The global death toll from COVID-19 passed 2 million on Friday, with the WHO urging mass vaccinations as the pandemic progresses at a record rate.
By Friday evening, at least 2,000,066 people worldwide had been confirmed dead of the virus that first emerged in Wuhan, China, in late 2019, according to an Agence France-Presse (AFP) tally.
The grim milestone came as US pharmaceutical giant Pfizer said shipments of its vaccines would slow for a period late this month — a blow to fledgling campaigns to immunize people against the virus.
The WHO on Friday called for a worldwide acceleration in vaccine rollouts — as well as a ramp-up in efforts to study the sequencing of the virus, to tackle troubling new strains emerging around the world.
“I want to see vaccination under way in every country in the next 100 days so that health workers and those at high risk are protected first,” WHO Director-General Tedros Adhanom Ghebreyesus told a news conference in Geneva, Switzerland.
His call came as infections snowballed, with 724,000 new cases recorded on average per day globally over the past week, according to AFP’s tally — a record 10 percent increase on a week earlier.
While countries from Spain to Lebanon have announced record caseloads, the surge has been most marked in Latin America and the Caribbean, where confirmed cases leapt 26 percent this week.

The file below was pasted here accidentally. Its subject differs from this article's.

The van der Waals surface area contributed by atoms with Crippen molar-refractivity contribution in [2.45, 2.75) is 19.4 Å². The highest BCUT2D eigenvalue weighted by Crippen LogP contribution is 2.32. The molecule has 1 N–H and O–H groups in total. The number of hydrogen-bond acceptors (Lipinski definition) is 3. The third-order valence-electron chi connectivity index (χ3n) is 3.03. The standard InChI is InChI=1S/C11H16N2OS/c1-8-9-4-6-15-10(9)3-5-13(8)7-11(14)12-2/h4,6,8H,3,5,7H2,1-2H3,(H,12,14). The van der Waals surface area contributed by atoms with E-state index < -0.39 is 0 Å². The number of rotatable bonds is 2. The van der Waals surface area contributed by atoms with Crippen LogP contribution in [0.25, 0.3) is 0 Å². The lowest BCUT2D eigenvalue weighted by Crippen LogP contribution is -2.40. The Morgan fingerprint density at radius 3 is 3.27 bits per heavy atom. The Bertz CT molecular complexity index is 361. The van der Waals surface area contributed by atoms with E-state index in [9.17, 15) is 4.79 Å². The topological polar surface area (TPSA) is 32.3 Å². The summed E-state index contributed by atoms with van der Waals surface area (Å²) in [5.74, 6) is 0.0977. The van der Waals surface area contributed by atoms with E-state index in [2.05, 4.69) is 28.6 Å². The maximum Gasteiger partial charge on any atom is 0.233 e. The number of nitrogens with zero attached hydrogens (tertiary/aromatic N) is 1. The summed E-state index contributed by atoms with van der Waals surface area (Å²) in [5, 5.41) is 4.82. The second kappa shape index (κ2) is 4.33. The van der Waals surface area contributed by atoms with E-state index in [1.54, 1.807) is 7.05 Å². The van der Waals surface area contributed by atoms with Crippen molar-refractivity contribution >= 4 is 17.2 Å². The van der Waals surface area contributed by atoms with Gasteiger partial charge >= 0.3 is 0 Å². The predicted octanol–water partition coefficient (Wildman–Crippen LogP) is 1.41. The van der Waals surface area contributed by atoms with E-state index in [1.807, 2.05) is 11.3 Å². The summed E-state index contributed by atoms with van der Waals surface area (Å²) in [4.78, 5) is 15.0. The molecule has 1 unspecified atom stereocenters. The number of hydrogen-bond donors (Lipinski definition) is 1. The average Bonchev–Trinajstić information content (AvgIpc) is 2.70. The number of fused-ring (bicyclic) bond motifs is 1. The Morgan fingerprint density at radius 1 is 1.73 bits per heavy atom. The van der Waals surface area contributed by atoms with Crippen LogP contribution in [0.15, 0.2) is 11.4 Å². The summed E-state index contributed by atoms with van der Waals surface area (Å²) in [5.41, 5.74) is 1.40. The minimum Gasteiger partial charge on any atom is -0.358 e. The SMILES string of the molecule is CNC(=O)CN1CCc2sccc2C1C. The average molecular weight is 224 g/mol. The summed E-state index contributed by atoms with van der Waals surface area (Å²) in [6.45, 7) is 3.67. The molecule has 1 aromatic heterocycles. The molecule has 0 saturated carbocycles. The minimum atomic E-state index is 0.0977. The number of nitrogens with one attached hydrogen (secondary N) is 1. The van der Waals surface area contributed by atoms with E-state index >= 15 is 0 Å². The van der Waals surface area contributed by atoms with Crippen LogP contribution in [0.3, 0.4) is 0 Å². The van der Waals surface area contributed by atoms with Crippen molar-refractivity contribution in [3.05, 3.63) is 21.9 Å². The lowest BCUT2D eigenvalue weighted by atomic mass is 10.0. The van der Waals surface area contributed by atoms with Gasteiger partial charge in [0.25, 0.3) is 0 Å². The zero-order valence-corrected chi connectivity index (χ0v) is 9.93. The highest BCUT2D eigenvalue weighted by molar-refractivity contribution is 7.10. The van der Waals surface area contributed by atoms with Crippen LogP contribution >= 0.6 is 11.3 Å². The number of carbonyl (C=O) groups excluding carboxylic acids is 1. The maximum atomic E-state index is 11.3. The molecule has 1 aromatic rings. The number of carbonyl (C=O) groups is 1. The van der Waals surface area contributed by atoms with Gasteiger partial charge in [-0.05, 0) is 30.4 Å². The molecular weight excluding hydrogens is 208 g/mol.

In Europe, which has suffered more than 650,000 COVID-19 deaths, there are concerns that delays to the Pfizer jabs could further slow a vaccine rollout that has already faced heavy criticism.
Pfizer, which jointly developed its vaccine with German company BioNTech, said EU countries could expect delayed deliveries in the coming weeks due to works at its plant in Belgium.
It promised that there would be “a significant increase” in shipments in March, and the European Commission said all vaccines ordered by the bloc for the first quarter would be delivered on time.
However, ministers from Denmark, Estonia, Finland, Latvia, Lithuania and Sweden said in a joint letter that the situation was “unacceptable” and “decreases the credibility of the vaccination process.”
France has said that its pharmaceuticals giant Sanofi could manufacture vaccines on behalf of other developers, including Pfizer-BioNTech, while awaiting approval of its own shot — not expected before the end of the year.